Wherein we revisit our second week’s reading of Martin Chuzzlewit (Week 46 of the Dickens Chronological Reading Club); with a chapter summary and discussion wrap-up; containing a look-ahead to Week Three.
By the #DickensClub members, edited/compiled by Rach
Friends, if I am ever in need of a dramatic cure of my own illusions and follies, I’d be hard-pressed to say whether I’d prefer the terrifying prospect of three Ghosts on Christmas Eve, or this nightmare journey to America…
But if the latter, I hope at least that I have Mark Tapley close at hand.
This week, we’ve dealt with corpses and superstitious sons, hellish marriage prospects, tipsy caretakers, brash and dishonest Americans, obsequious architects, and deathly fevers out in the middle of nowhere.
How will our protagonists survive?
Here are some quick links:
- General Mems
- Martin Chuzzlewit, Week Two (Chs 13-26): A Summary
- Discussion Wrap-Up
- A Look-Ahead to Week Three of Martin Chuzzlewit (22-28 Nov, 2022)
If you’re counting, today is day 322 (and week 47) in our #DickensClub! Today we wrap up our second week of Martin Chuzzlewit, our ninth read of the group. Please feel free to comment below this post for the third week’s chapters, or use the hashtag #DickensClub if you’re commenting on twitter.
No matter where you’re at in the reading process, a huge “thank you” for reading along with us. Heartfelt thanks to our dear Dickens Fellowship, The Dickens Society, and the Charles Dickens Letters Project for retweets, and to all those liking, sharing, and encouraging our Club, including Gina Dalfonzo, Dr. Christian Lehmann and Dr. Pete Orford. Huge “thank you” also to The Circumlocution Office (on twitter also!) for providing such a marvelous online resource for us, and to The Charles Dickens Page and The Victorian Web for such fantastic background information and illustrations.
And for any more recent members or for those who might be interested in joining: the revised two-and-a-half year reading schedule can be found here. Boze’s introduction to American Notes and Martin Chuzzlewit can be found here; Chris’s supplement of Peter Ackroyd’s introductions can be found here. If you’ve been reading along with us but aren’t yet on the Member List, we would love to add you! Please feel free to message Rach here on the site, or on twitter.
And speaking of twitter, just in case of its spontaneous combustion like a certain friend of ours in Bleak House:
Martin Chuzzlewit, Week Two (Chs 13-26): A Summary
Young Martin, after the first flurry of his haste to get out of Pecksniff’s house abates–he later writes to Tom to have his clothes sent to him, as he’d left in such a hurry–finds money in the book that Pinch gave to him. His attitude towards Pinch is one of grateful superiority. The coach driver who takes Martin to London tells him about someone he knew who had gone to America to make his fortune.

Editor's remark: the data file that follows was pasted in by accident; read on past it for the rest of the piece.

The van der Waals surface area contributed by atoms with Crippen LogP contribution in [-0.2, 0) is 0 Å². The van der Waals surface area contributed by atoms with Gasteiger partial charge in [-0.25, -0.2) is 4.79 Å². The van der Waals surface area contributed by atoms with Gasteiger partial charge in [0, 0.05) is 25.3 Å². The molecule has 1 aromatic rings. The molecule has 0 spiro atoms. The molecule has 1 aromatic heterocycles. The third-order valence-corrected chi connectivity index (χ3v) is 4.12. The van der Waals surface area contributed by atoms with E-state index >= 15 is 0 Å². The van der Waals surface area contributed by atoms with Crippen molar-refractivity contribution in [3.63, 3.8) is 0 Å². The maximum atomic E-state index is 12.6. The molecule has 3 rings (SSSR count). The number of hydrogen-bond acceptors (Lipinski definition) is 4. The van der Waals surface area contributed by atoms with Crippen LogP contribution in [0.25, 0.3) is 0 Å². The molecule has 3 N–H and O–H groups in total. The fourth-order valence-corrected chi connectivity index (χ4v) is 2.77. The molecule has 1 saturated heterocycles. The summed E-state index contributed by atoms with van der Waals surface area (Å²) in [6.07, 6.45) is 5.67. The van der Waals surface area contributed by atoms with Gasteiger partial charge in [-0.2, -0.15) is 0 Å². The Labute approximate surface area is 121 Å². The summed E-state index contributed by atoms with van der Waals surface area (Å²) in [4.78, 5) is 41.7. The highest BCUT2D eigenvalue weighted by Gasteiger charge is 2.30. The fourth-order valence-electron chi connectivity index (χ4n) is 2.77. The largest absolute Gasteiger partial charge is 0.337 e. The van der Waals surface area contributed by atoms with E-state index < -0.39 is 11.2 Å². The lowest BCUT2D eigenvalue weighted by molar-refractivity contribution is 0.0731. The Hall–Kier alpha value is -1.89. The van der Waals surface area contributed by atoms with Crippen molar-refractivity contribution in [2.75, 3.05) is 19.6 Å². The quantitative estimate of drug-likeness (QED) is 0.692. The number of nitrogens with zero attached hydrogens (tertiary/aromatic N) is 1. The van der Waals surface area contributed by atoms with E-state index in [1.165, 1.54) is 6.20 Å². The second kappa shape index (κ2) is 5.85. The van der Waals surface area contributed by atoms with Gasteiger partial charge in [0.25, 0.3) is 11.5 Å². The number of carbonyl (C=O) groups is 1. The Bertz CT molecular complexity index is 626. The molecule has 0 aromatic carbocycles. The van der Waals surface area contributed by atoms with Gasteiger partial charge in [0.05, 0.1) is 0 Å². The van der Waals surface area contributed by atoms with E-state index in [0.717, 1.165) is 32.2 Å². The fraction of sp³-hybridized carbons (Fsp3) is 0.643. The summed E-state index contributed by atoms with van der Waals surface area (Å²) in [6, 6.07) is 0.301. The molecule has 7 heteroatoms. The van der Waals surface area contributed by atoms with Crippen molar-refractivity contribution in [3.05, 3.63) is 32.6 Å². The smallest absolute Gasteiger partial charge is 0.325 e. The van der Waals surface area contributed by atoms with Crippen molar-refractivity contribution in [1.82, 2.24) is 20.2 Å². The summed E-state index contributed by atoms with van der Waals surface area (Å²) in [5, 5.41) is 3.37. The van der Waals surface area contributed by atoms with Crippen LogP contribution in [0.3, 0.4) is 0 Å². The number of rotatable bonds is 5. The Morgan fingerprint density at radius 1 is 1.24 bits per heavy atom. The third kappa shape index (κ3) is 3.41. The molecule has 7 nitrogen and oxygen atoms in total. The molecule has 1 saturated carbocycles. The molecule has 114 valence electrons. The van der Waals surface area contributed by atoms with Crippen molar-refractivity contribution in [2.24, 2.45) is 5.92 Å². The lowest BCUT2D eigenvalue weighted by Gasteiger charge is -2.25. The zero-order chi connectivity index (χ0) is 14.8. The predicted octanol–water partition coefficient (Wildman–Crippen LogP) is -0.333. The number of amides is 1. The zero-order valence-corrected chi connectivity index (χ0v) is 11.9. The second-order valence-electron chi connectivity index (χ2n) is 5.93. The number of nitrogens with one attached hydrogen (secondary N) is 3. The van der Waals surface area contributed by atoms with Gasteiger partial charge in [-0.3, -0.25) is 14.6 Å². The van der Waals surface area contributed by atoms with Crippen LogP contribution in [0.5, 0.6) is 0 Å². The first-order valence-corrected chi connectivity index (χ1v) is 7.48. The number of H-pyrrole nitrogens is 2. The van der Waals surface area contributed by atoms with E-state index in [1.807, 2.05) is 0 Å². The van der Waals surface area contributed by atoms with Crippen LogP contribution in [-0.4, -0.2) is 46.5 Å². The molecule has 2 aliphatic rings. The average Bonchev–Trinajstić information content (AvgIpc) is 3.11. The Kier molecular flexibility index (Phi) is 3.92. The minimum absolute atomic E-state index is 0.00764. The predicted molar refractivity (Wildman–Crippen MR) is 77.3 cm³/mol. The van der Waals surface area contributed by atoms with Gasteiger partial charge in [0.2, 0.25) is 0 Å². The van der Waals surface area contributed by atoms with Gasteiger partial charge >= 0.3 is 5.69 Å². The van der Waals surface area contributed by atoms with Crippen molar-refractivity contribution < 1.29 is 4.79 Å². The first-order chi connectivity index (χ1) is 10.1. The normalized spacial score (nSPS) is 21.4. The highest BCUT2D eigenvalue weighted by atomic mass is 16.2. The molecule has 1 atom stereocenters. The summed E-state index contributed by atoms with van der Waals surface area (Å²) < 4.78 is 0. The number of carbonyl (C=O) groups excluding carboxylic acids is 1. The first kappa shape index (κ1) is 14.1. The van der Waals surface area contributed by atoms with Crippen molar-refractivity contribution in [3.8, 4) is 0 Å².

Young Martin meets again with Montague Tigg while at a pawn shop; the former tries to be chummy, saying he has broken off with Chevy Slyme, and Martin gives him some money and is dismissive. In the weeks that pass while looking for employment, Martin gets accustomed to visiting the pawn shop—when, finally, an anonymous letter shows up, with twenty pounds. Martin also encounters another unexpected gift: Mark Tapley (who knows nothing of the money). Tapley assures him that he is simply ready for a position of adventure, and is not looking for something lucrative—he has enough saved to provide for his own needs, and he is still ready and willing even after hearing Martin’s full story, and why he is leaving.
Mark delivers a letter from young Martin to Mary Graham, discreetly (for she and old Martin are in London), and arranges for the two to meet and she tells of their recent closeness with the Pecksniffs.
Martin tells Mary that he believes all suffering he may undergo is worth it for her sake; he warns her to be wary of the Pecksniffs; meanwhile, Martin will come back to her once he has made money. After parting, Mark is sent by Mary to give young Martin a ring which she had bought as a kind of source of emergency money for him—young Martin doesn’t seem to give much notice of the sacrifice of her own funds that this implies, nor of the heart that goes with it.
Though Mark and Martin are both ill from the sea voyage to America, they handle themselves differently: Martin is cross, self-contained, and nervous of being seen as poor; Mark keeps everyone else in lively spirits and helps his fellow passengers, including a lone mother with her two sons, who is traveling to her husband. (We later find out, in an instance of foreshadowing, that when she meets her husband, he is very sick from the lack of clean water on the land that he had purchased.) Mark quickly becomes very popular.
Upon arrival in America, Martin and Mark meet with various American characters (Colonel Diver, Jefferson Brick) who are various shades of bragging, disdainful, over-familiar and inquisitive, brash and insensitive; however, he finally meets with one, Mr. Bevan, who is polite, reasonable, and unostentatious.
Meanwhile, back in England, Jonas can’t understand Mr. Chuffey’s attachment to his old employer. Mr. Pecksniff comes in, having received a letter from Anthony Chuzzlewit, and they discuss Jonas’ preference for Charity. When Jonas returns, they hear Chuffey scream as a strange noise as Anthony struggles for breath, and dies. Jonas begs Pecksniff to stay, fearing that people will think that he was to blame. They hire red-nosed Mrs. Gamp—though it takes Pecksniff a bit to waken her from sleep—who generally acts as a midwife, but she can sit with the corpse, if sustained by “a taste” of strong drink. For the following week, Pecksniff stays close to the nervous and superstitious Jonas, who fears his father’s ghost.
Jonas is back to his old self once the corpse is out of the way, and asks Pecksniff how much he’ll be giving his daughters as a dowry, and Pecksniff flatters him into thinking that all will depend on whether the young man is as worthy as, say, Jonas himself. When Jonas is alone with Charity, he acts as though she were in on his scheme—of getting in her good graces in order to be closer to her sister, Mercy. Charity is offended and leaves in a huff, while Mercy tries to evade Jonas and his marriage proposal, and would have no other object than to make him miserable if she ever did accept him.
In America, Martin draws his faithful (but in this case, rightfully dubious) Mark Tapley into a scheme to purchase land in a place called “Eden,” inspired by General Choke who is to introduce them to an agent, Mr. Scadder. Martin condescendingly offers to make Mark his partner, though Mark is investing the larger sum of money between them. Martin then attends a meeting of the Watertoast Sympathizers, whose secretary is Mr. Kettle, and Martin is surprised by the extremely racist and pro-slavery positions among its members.